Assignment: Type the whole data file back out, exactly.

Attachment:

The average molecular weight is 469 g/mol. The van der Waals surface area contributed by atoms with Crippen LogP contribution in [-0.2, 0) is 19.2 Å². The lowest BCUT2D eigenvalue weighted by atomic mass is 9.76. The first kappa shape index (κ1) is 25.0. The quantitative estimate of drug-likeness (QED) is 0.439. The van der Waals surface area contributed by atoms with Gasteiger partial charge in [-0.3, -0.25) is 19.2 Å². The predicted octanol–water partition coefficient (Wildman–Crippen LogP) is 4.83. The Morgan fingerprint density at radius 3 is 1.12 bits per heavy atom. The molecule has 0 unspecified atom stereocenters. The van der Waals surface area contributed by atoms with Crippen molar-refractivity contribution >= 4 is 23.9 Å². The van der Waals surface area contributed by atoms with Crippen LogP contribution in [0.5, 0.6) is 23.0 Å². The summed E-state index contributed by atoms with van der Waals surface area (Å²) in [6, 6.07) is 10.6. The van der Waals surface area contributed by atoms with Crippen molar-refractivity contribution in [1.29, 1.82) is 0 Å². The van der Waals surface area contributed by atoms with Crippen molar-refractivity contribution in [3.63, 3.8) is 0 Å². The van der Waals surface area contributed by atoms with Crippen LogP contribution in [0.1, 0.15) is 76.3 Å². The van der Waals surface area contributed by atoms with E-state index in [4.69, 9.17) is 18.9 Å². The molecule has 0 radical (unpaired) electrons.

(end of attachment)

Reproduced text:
The average molecular weight is 469 g/mol. The van der Waals surface area contributed by atoms with Crippen LogP contribution in [-0.2, 0) is 19.2 Å². The lowest BCUT2D eigenvalue weighted by atomic mass is 9.76. The first kappa shape index (κ1) is 25.0. The quantitative estimate of drug-likeness (QED) is 0.439. The van der Waals surface area contributed by atoms with Gasteiger partial charge in [-0.3, -0.25) is 19.2 Å². The predicted octanol–water partition coefficient (Wildman–Crippen LogP) is 4.83. The Morgan fingerprint density at radius 3 is 1.12 bits per heavy atom. The molecule has 0 unspecified atom stereocenters. The van der Waals surface area contributed by atoms with Crippen molar-refractivity contribution >= 4 is 23.9 Å². The van der Waals surface area contributed by atoms with Crippen LogP contribution in [0.5, 0.6) is 23.0 Å². The summed E-state index contributed by atoms with van der Waals surface area (Å²) in [6, 6.07) is 10.6. The van der Waals surface area contributed by atoms with Crippen molar-refractivity contribution in [1.29, 1.82) is 0 Å². The van der Waals surface area contributed by atoms with Crippen molar-refractivity contribution in [3.63, 3.8) is 0 Å². The van der Waals surface area contributed by atoms with Crippen LogP contribution in [0.1, 0.15) is 76.3 Å². The van der Waals surface area contributed by atoms with E-state index in [4.69, 9.17) is 18.9 Å². The molecule has 0 radical (unpaired) electrons.